Charles asked what are the marks of a person who is justified 'but not sealed'? Ingham cannot offer any certain marks but such persons are 'meek, simple, child-like, they have doubts and fears within [unreadable word] are in a wilderness state - In this state they are to be kept still & quiet to search more deeply into their hearts so yt they may become more & more poor in spirit or humble they are likewise to be taught wholly to depend upon Xt. By all means keep ym from confusion, as they are very apt to do ?ym receive inconceivable damage; but if they continue still, meek & gentle searching into their hearts & depending upon Xt, they will find their hearts to be sweetly drawn after Xt, they will begin to loath & abhor sin & to hunger & thirst after righteousness; they will get strength daily. Xt will begin to manifest himself by degrees ye darkness vanish...they will go from strength to strength...& then they will begin to see things clearly & to understand wt ye Lord has done for ym. So by degrees yy [they] will come to have ye assurance of faith'.

Charles also asked whether 'in this intermediate state they are children of wrath or heirs of ye promises? wthout doubt yy are the children of God, yy are in a state of Salvation. A child may be heir to an estate before it can speak or knows wt an estate is: so we may be heirs of Heaven before we know it or are sure of it. However ye assurance of faith is to be sought after, it may be attained, it will be given to all yt go forward; but to none till yy know ymselves. We must 1st be humble & poor in spirit...we must have a constant fixt abiding feeling sense of our own weakness unworthyness corruption sin & misery...If I was to be wth yu I cd explain things more clearly but I am a novice, a beginner, a babe in Xt...'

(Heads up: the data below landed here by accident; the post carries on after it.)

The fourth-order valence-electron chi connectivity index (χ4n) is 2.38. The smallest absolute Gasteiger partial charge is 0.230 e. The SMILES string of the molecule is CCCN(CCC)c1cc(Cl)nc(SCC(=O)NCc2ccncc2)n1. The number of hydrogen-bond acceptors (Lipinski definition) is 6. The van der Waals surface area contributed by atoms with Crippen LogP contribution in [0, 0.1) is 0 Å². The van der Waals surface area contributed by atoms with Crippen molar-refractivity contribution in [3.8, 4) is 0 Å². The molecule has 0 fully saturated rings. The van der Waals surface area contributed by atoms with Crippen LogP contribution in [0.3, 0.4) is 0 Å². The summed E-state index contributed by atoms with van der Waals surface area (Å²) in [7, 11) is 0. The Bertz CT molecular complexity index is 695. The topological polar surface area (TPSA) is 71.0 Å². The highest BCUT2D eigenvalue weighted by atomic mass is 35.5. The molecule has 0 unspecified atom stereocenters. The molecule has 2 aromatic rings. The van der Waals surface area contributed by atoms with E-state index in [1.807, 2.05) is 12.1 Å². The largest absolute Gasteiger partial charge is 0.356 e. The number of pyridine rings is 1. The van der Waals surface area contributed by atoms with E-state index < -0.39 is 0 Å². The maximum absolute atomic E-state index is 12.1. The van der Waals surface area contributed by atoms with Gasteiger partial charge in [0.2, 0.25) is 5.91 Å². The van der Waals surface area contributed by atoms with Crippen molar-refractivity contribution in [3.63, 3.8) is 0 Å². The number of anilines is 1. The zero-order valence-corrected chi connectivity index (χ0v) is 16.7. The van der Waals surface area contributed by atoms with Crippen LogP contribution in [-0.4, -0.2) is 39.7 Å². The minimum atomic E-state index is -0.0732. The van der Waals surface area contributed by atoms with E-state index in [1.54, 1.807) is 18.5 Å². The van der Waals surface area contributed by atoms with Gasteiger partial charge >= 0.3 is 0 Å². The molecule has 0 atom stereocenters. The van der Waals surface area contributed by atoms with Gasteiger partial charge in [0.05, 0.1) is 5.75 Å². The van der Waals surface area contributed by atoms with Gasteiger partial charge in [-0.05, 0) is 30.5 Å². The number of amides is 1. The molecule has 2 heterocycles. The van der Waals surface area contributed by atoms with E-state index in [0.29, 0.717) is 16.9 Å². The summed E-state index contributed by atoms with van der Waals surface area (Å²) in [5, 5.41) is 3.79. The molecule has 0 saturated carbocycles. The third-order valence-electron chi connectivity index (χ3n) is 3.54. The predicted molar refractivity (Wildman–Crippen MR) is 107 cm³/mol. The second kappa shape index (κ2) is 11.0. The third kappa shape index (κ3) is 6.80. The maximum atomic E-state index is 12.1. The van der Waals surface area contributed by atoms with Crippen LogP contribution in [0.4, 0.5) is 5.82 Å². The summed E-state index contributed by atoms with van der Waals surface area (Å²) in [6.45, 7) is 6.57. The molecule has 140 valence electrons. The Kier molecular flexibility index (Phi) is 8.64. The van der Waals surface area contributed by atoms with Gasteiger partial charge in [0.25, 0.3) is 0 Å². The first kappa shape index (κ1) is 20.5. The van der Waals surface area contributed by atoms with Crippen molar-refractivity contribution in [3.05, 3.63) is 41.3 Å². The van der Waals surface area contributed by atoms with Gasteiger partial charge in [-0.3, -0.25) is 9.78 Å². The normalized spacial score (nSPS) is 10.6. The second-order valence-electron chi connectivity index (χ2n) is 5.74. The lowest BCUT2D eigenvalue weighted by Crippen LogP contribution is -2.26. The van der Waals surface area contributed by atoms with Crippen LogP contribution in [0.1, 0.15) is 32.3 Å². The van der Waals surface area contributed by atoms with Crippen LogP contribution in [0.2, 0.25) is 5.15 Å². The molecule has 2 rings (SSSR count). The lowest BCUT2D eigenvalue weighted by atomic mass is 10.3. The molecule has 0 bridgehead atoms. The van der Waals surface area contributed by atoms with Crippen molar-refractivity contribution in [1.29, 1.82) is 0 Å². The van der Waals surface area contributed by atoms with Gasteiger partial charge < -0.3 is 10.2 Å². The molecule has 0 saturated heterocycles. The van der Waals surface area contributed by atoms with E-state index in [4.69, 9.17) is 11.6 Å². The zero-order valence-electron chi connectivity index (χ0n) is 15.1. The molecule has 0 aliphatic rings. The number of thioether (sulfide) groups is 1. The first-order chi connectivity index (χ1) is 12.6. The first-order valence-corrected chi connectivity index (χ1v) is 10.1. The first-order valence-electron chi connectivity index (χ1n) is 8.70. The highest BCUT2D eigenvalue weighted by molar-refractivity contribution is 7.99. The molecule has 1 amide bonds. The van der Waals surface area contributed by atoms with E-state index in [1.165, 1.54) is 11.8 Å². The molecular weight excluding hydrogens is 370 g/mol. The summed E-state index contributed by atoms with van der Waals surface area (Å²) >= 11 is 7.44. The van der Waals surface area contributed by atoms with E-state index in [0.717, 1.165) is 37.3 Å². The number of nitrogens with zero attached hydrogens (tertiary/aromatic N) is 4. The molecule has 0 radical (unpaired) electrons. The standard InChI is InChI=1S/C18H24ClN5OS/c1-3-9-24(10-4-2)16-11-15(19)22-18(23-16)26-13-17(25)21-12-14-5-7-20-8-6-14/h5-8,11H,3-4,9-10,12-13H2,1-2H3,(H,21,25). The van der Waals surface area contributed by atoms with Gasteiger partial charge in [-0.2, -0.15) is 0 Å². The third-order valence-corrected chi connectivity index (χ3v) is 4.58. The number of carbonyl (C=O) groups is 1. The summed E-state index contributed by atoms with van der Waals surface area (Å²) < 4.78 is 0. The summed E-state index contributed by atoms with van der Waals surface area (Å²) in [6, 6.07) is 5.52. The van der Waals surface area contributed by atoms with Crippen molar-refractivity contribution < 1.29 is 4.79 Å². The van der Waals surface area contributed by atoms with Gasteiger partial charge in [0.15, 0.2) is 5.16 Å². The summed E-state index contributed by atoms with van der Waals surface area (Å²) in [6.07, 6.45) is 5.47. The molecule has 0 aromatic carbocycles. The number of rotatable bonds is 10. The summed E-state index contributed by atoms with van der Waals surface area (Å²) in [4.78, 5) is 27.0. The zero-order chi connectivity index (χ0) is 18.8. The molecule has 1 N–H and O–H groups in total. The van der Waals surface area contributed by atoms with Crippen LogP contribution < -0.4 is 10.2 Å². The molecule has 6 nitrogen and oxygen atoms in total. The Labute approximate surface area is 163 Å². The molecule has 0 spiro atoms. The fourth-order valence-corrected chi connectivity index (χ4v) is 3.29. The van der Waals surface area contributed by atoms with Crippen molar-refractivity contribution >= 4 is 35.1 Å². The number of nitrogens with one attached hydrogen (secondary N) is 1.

[Annotated by Charles Wesley - 'Benj Ingham 1740 of the newly justified'.]

Note

  • The clergyman Benjamin Ingham (1712-72) was a member of the Holy Club at Oxford University and later accompanied the Wesleys to Georgia. In 1739 he began evangelising his native Yorkshire, enjoying great success. In 1742 he placed his societies under Moravian control, but later separated from them and founded his own Inghamite Church, a vestige of which still survives. He was close to the Wesleys on a personal level, but differed from them on several doctrinal points. In 1741 he married Lady Margaret Hastings, a daughter of the Earl of Huntingdon, and sister-in-law of the famous Countess of Huntingdon. Source: Encyclopedia of World Methodism (1974).

Note

Note

  • The clergyman Benjamin Ingham (1712-72) was a member of the Holy Club at Oxford University and later accompanied the Wesleys to Georgia. In 1739 he began evangelising his native Yorkshire, enjoying great success. In 1742 he placed his societies under Moravian control, but later separated from them and founded his own Inghamite Church, a vestige of which still survives. He was close to the Wesleys on a personal level, but differed from them on several doctrinal points. In 1741 he married Lady Margaret Hastings, a daughter of the Earl of Huntingdon, and sister-in-law of the famous Countess of Huntingdon. Source: Encyclopedia of World Methodism (1974).